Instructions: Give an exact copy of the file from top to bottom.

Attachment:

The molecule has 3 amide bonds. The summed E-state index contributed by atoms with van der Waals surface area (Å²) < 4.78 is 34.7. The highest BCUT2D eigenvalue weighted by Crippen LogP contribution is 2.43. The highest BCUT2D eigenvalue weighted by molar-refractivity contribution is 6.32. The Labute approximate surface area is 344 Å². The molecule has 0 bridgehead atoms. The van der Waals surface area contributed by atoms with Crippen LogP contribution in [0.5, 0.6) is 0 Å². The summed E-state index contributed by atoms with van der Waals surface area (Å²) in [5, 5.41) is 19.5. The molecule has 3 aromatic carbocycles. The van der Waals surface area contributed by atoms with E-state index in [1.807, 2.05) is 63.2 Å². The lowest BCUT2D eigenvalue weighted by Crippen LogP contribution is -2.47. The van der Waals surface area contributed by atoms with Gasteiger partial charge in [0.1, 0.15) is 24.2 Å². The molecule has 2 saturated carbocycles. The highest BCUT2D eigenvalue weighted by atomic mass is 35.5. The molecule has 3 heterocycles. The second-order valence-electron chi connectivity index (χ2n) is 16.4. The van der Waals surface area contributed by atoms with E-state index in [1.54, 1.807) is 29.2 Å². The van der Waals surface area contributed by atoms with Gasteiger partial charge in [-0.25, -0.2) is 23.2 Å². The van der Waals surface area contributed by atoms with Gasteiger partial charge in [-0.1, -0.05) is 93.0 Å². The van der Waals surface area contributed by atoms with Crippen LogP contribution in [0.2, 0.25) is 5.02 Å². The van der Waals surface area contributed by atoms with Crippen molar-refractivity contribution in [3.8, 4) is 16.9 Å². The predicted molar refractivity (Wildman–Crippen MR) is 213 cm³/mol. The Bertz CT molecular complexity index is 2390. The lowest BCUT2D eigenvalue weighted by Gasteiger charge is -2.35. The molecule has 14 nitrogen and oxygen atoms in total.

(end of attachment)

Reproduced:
The molecule has 3 amide bonds. The summed E-state index contributed by atoms with van der Waals surface area (Å²) < 4.78 is 34.7. The highest BCUT2D eigenvalue weighted by Crippen LogP contribution is 2.43. The highest BCUT2D eigenvalue weighted by molar-refractivity contribution is 6.32. The Labute approximate surface area is 344 Å². The molecule has 0 bridgehead atoms. The van der Waals surface area contributed by atoms with Crippen LogP contribution in [0.5, 0.6) is 0 Å². The summed E-state index contributed by atoms with van der Waals surface area (Å²) in [5, 5.41) is 19.5. The molecule has 3 aromatic carbocycles. The van der Waals surface area contributed by atoms with E-state index in [1.807, 2.05) is 63.2 Å². The lowest BCUT2D eigenvalue weighted by Crippen LogP contribution is -2.47. The van der Waals surface area contributed by atoms with Gasteiger partial charge in [0.1, 0.15) is 24.2 Å². The molecule has 2 saturated carbocycles. The highest BCUT2D eigenvalue weighted by atomic mass is 35.5. The molecule has 3 heterocycles. The second-order valence-electron chi connectivity index (χ2n) is 16.4. The van der Waals surface area contributed by atoms with E-state index in [1.54, 1.807) is 29.2 Å². The van der Waals surface area contributed by atoms with Gasteiger partial charge in [-0.25, -0.2) is 23.2 Å². The van der Waals surface area contributed by atoms with Gasteiger partial charge in [-0.1, -0.05) is 93.0 Å². The van der Waals surface area contributed by atoms with Crippen LogP contribution in [0.2, 0.25) is 5.02 Å². The van der Waals surface area contributed by atoms with Crippen molar-refractivity contribution in [3.8, 4) is 16.9 Å². The predicted molar refractivity (Wildman–Crippen MR) is 213 cm³/mol. The Bertz CT molecular complexity index is 2390. The lowest BCUT2D eigenvalue weighted by Gasteiger charge is -2.35. The molecule has 14 nitrogen and oxygen atoms in total.